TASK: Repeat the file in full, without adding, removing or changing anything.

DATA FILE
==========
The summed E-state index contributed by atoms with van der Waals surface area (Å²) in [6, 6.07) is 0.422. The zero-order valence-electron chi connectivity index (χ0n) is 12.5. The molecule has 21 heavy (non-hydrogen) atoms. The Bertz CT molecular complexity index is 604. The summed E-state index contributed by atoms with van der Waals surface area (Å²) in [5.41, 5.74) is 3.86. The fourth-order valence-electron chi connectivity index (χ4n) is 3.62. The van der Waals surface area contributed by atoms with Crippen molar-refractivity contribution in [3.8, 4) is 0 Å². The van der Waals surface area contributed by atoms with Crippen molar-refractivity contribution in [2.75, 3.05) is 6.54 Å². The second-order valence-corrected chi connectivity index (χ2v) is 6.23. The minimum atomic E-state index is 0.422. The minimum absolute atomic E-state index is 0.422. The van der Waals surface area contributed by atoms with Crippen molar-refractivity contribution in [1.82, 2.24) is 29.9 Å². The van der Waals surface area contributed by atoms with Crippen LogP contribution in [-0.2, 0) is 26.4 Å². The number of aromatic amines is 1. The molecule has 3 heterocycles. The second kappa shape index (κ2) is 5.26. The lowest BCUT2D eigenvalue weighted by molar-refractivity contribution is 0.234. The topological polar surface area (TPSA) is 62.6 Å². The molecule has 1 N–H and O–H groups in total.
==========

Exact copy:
The summed E-state index contributed by atoms with van der Waals surface area (Å²) in [6, 6.07) is 0.422. The zero-order valence-electron chi connectivity index (χ0n) is 12.5. The molecule has 21 heavy (non-hydrogen) atoms. The Bertz CT molecular complexity index is 604. The summed E-state index contributed by atoms with van der Waals surface area (Å²) in [5.41, 5.74) is 3.86. The fourth-order valence-electron chi connectivity index (χ4n) is 3.62. The van der Waals surface area contributed by atoms with Crippen molar-refractivity contribution in [3.8, 4) is 0 Å². The van der Waals surface area contributed by atoms with Crippen molar-refractivity contribution in [2.75, 3.05) is 6.54 Å². The second-order valence-corrected chi connectivity index (χ2v) is 6.23. The minimum atomic E-state index is 0.422. The minimum absolute atomic E-state index is 0.422. The van der Waals surface area contributed by atoms with Crippen molar-refractivity contribution in [1.82, 2.24) is 29.9 Å². The van der Waals surface area contributed by atoms with Crippen LogP contribution in [-0.2, 0) is 26.4 Å². The number of aromatic amines is 1. The molecule has 3 heterocycles. The second kappa shape index (κ2) is 5.26. The lowest BCUT2D eigenvalue weighted by molar-refractivity contribution is 0.234. The topological polar surface area (TPSA) is 62.6 Å². The molecule has 1 N–H and O–H groups in total.